Noonan, M. J., Tucker, M. A., Fleming, C. H., Akre, T. S., Alberts, S. C., Ali, A. H., Altmann, J., Antunes, P. C., Belant, J. L., Beyer, D., Blaum, N., Böhning-Gaese, K., Cullen, L., Paula, R. C. De, Dekker, J., Drescher-Lehman, J., Farwig, N., Fichtel, C., Fischer, C., … Calabrese, J. M. (2019). A comprehensive analysis of autocorrelation and bias in home range estimation. Ecological Monographs, 89(2).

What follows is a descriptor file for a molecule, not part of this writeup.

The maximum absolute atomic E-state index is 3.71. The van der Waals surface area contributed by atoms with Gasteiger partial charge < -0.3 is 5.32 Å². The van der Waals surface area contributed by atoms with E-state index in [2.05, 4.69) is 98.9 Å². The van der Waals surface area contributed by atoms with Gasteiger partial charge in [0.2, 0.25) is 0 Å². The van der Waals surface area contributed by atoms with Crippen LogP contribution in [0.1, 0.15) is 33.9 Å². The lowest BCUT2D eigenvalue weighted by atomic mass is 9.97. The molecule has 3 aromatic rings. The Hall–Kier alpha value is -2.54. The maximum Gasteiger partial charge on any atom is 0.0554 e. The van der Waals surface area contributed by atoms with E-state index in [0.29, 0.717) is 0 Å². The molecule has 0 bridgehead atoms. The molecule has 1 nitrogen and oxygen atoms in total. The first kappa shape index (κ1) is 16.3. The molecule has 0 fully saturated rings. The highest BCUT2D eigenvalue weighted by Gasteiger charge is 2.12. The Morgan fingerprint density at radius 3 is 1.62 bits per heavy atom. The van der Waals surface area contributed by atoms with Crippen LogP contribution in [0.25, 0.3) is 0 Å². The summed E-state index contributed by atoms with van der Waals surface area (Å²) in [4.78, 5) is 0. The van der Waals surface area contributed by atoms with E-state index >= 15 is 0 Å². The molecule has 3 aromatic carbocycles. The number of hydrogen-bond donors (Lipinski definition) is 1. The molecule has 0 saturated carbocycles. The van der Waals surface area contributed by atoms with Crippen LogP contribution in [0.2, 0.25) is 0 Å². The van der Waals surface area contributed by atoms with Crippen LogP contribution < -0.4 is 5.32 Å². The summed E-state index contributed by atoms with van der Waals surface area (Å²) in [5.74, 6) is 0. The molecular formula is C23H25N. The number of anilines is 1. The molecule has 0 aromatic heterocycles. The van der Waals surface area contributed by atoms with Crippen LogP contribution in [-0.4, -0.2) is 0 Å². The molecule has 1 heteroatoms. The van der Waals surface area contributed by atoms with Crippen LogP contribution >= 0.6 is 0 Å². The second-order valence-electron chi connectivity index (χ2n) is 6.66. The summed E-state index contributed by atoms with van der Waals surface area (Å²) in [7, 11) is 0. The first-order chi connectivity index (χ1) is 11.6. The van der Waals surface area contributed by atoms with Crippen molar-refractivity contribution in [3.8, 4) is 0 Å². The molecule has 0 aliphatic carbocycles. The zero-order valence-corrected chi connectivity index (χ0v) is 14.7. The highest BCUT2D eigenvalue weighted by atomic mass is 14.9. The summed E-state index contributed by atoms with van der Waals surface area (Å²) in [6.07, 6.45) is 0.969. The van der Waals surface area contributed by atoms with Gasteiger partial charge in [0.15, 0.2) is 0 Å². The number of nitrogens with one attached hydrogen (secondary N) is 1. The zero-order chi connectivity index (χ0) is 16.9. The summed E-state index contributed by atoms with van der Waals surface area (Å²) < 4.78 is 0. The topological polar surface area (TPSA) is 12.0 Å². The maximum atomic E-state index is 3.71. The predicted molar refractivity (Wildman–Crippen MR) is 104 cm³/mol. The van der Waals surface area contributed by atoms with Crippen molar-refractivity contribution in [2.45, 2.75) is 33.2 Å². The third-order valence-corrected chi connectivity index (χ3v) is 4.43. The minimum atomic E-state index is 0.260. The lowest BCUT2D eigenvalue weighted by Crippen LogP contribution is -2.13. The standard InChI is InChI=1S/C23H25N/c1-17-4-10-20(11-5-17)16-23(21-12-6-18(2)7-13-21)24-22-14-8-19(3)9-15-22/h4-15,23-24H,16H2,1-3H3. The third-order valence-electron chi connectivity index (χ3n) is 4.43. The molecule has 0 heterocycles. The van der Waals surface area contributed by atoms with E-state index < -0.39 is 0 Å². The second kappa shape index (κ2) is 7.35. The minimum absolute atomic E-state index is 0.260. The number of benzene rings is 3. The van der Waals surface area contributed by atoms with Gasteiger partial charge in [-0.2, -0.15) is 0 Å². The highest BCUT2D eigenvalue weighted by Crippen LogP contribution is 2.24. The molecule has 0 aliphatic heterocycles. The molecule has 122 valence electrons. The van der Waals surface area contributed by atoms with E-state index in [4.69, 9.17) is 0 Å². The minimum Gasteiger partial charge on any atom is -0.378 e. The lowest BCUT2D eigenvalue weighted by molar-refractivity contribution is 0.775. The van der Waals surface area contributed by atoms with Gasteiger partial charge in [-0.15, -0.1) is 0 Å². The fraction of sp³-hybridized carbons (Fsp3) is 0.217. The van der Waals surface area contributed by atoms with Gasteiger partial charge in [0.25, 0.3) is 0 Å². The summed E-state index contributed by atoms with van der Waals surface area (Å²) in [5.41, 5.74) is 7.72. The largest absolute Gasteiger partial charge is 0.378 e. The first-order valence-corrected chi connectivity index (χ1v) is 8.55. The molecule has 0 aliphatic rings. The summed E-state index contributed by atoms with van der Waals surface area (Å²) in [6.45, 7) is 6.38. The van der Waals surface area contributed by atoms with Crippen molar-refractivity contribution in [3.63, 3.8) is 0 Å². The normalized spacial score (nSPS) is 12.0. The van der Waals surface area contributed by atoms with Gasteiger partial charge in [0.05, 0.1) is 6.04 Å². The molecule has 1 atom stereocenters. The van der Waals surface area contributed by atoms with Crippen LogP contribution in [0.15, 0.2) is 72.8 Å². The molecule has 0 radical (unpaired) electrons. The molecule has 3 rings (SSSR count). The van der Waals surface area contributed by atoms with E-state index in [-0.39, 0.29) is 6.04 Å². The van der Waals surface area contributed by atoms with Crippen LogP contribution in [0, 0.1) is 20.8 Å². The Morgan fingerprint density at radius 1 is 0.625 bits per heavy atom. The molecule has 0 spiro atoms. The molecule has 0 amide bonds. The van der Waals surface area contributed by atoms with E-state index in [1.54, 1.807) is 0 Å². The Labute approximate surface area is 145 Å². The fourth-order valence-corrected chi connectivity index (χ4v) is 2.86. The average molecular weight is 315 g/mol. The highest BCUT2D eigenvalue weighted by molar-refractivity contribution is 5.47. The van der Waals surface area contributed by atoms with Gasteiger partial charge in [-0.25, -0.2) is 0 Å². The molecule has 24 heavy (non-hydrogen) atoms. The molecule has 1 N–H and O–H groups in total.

Home range estimation is routine practice in ecological research. While advances in animal tracking technology have increased our capacity to collect data to support home range analysis, these same advances have also resulted in increasingly autocorrelated data. Consequently, the question of which home range estimator to use on modern, highly autocorrelated tracking data remains open. This question is particularly relevant given that most estimators assume independently sampled data. Here, we provide a comprehensive evaluation of the effects of autocorrelation on home range estimation. We base our study on an extensive data set of GPS locations from 369 individuals representing 27 species distributed across five continents. We first assemble a broad array of home range estimators, including Kernel Density Estimation (KDE) with four bandwidth optimizers (Gaussian reference function, autocorrelated-Gaussian reference function [AKDE], Silverman’s rule of thumb, and least squares cross-validation), Minimum Convex Polygon, and Local Convex Hull methods. Notably, all of these estimators except AKDE assume independent and identically distributed (IID) data. We then employ half-sample cross-validation to objectively quantify estimator performance, and the recently introduced effective sample size for home range area estimation ((Formula presented.)) to quantify the information content of each data set. We found that AKDE 95% area estimates were larger than conventional IID-based estimates by a mean factor of 2. The median number of cross-validated locations included in the hold-out sets by AKDE 95% (or 50%) estimates was 95.3% (or 50.1%), confirming the larger AKDE ranges were appropriately selective at the specified quantile. Conversely, conventional estimates exhibited negative bias that increased with decreasing (Formula presented.). To contextualize our empirical results, we performed a detailed simulation study to tease apart how sampling frequency, sampling duration, and the focal animal’s movement conspire to affect range estimates. Paralleling our empirical results, the simulation study demonstrated that AKDE was generally more accurate than conventional methods, particularly for small (Formula presented.). While 72% of the 369 empirical data sets had >1,000 total observations, only 4% had an (Formula presented.) >1,000, where 30% had an (Formula presented.) <30. In this frequently encountered scenario of small (Formula presented.), AKDE was the only estimator capable of producing an accurate home range estimate on autocorrelated data.